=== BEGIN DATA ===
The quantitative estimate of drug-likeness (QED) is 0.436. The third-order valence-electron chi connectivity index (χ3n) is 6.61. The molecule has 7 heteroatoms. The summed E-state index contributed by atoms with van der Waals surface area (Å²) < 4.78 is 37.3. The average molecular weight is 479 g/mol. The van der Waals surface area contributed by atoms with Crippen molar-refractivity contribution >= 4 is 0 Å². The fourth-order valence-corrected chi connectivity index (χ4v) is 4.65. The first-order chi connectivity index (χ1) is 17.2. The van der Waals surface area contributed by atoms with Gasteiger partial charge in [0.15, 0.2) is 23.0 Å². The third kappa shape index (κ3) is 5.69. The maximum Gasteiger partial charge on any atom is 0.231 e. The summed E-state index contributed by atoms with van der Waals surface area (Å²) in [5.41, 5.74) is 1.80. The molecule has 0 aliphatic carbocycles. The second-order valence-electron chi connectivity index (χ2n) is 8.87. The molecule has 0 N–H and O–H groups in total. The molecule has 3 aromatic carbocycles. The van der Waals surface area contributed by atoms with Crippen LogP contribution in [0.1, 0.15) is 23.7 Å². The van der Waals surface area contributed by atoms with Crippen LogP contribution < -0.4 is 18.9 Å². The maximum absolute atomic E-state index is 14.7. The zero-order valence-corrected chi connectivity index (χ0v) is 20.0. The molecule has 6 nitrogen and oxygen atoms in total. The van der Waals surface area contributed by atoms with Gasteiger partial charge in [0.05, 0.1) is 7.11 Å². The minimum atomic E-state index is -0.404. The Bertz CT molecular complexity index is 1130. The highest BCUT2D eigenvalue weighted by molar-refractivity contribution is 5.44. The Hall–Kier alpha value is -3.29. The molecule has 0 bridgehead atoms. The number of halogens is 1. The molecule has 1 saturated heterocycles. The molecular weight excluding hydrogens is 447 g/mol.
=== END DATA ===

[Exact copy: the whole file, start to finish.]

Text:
The quantitative estimate of drug-likeness (QED) is 0.436. The third-order valence-electron chi connectivity index (χ3n) is 6.61. The molecule has 7 heteroatoms. The summed E-state index contributed by atoms with van der Waals surface area (Å²) < 4.78 is 37.3. The average molecular weight is 479 g/mol. The van der Waals surface area contributed by atoms with Crippen molar-refractivity contribution >= 4 is 0 Å². The fourth-order valence-corrected chi connectivity index (χ4v) is 4.65. The first-order chi connectivity index (χ1) is 17.2. The van der Waals surface area contributed by atoms with Gasteiger partial charge in [0.15, 0.2) is 23.0 Å². The third kappa shape index (κ3) is 5.69. The maximum Gasteiger partial charge on any atom is 0.231 e. The summed E-state index contributed by atoms with van der Waals surface area (Å²) in [5.41, 5.74) is 1.80. The molecule has 0 aliphatic carbocycles. The second-order valence-electron chi connectivity index (χ2n) is 8.87. The molecule has 0 N–H and O–H groups in total. The molecule has 3 aromatic carbocycles. The van der Waals surface area contributed by atoms with Crippen LogP contribution in [0.1, 0.15) is 23.7 Å². The van der Waals surface area contributed by atoms with Crippen LogP contribution < -0.4 is 18.9 Å². The maximum absolute atomic E-state index is 14.7. The zero-order valence-corrected chi connectivity index (χ0v) is 20.0. The molecule has 6 nitrogen and oxygen atoms in total. The van der Waals surface area contributed by atoms with Gasteiger partial charge in [0.05, 0.1) is 7.11 Å². The minimum atomic E-state index is -0.404. The Bertz CT molecular complexity index is 1130. The highest BCUT2D eigenvalue weighted by molar-refractivity contribution is 5.44. The Hall–Kier alpha value is -3.29. The molecule has 0 bridgehead atoms. The number of halogens is 1. The molecule has 1 saturated heterocycles. The molecular weight excluding hydrogens is 447 g/mol.